Officers told the villagers that they could simply stand on the road near the village for a few hours and return by nightfall. As a result, most did not pack any belongings. But come nightfall, the security forces still did not let them return. People were finally allowed to return to Vremenny on Nov. 26 — to realize that some of them no longer had a home. The luckier ones still had a roof over their heads but lost most of their property.

The village was devastated in a way only a war zone can be. A dozen houses were blown up, another 40 damaged beyond repair. Those that weren't destroyed were stripped bare inside. There was neither electricity nor water. All the infrastructure was wiped out.

When I traveled there last week, Vremenny reminded me in an uncanny way of the most damaged towns in eastern Ukraine. Only in this case some of the houses were not only severely damaged or destroyed but razed to the ground. At first glance you could not have guessed that a few months ago those sites strewn with debris had been human dwellings.

Since the counter-insurgency operation finished at the end of November, the government has done nothing to rebuild Vremenny. The village remains uninhabitable. A few dozen women came from Gimry to meet me in the center of what used to be Vremenny. Each one pulled me by the hand toward what remained of her house, cried and listed all the things that her family no longer had. Their raw despair, the intensity of their plea for help and their burning need to tell the story were staggering.

In addition to destroying the place, the security forces — and it could only have been them because access to the village to anyone else was strictly banned — looted everything of any value — refrigerators, televisions, kitchen equipment, carpets. What they did not steal they destroyed — chopping up furniture, throwing clothes, pots, pans and all sorts of other things into the mud. They covered walls of the houses with offensive drawings. They damaged everything they could get their hands on, even a Koran, which bore slice marks from a sharp-edged object.

According to the authorities, a dozen rebels were supposedly killed during the two month operation in Vremenny and some weapons and ammunition were found in the village. Whether or not this is true, the operation punished the entire village.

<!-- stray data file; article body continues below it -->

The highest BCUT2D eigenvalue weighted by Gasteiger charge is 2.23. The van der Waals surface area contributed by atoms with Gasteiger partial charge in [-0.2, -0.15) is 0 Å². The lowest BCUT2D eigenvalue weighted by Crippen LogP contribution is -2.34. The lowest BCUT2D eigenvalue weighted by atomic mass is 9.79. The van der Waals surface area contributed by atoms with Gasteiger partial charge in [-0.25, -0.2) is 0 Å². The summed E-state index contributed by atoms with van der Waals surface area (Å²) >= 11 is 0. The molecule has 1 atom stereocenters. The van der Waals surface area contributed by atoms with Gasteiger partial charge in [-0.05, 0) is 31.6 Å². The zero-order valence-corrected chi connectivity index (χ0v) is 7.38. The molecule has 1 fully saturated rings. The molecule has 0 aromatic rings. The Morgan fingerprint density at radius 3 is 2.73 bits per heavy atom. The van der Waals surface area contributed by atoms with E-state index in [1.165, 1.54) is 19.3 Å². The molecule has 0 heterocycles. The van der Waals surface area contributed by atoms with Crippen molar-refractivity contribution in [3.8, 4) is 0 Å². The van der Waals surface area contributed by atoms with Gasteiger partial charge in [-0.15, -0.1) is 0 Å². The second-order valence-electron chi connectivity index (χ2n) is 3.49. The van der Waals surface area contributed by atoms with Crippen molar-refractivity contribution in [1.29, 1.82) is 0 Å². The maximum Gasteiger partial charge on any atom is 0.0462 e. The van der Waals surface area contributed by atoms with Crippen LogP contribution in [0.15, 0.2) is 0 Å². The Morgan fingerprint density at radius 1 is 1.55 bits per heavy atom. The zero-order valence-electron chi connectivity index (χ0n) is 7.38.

According to the villagers, despite all of their pleas to the authorities, they are not recognized as internally displaced persons, the government is not providing any relief and apparently does not intend to pay compensation quickly or provide housing soon. They are not receiving any assistance except from relatives, friends and rare private benefactors.

A government commission recently assessed the damage in Vremenny and recognized 42 houses as "unlivable." Their residents should eventually receive between 50,000 and 100,000 rubles in damages ($800-$1600) — a derisorily low amount. The villagers were also told by a range of local officials that they won't be getting even that if they keep talking to the media and rights groups.

When I was leaving Vremenny, a big-boned woman in a flowered headscarf could not stop crying. "No one cares. We went to see a government official just before New Year — we made an appointment because we were asking the authorities to contribute some books, crayons, toys, as holiday gifts for our kids, who have nothing at all," she said.

"So, we waited and waited and finally the secretary says that her boss won't be back anytime soon. She is at a government meeting about arranging for a convoy of gifts to the children of Donetsk, in eastern Ukraine. … And we are standing there and thinking, what about our children?"

Tanya Lokshina is Russia program director at Human Rights Watch.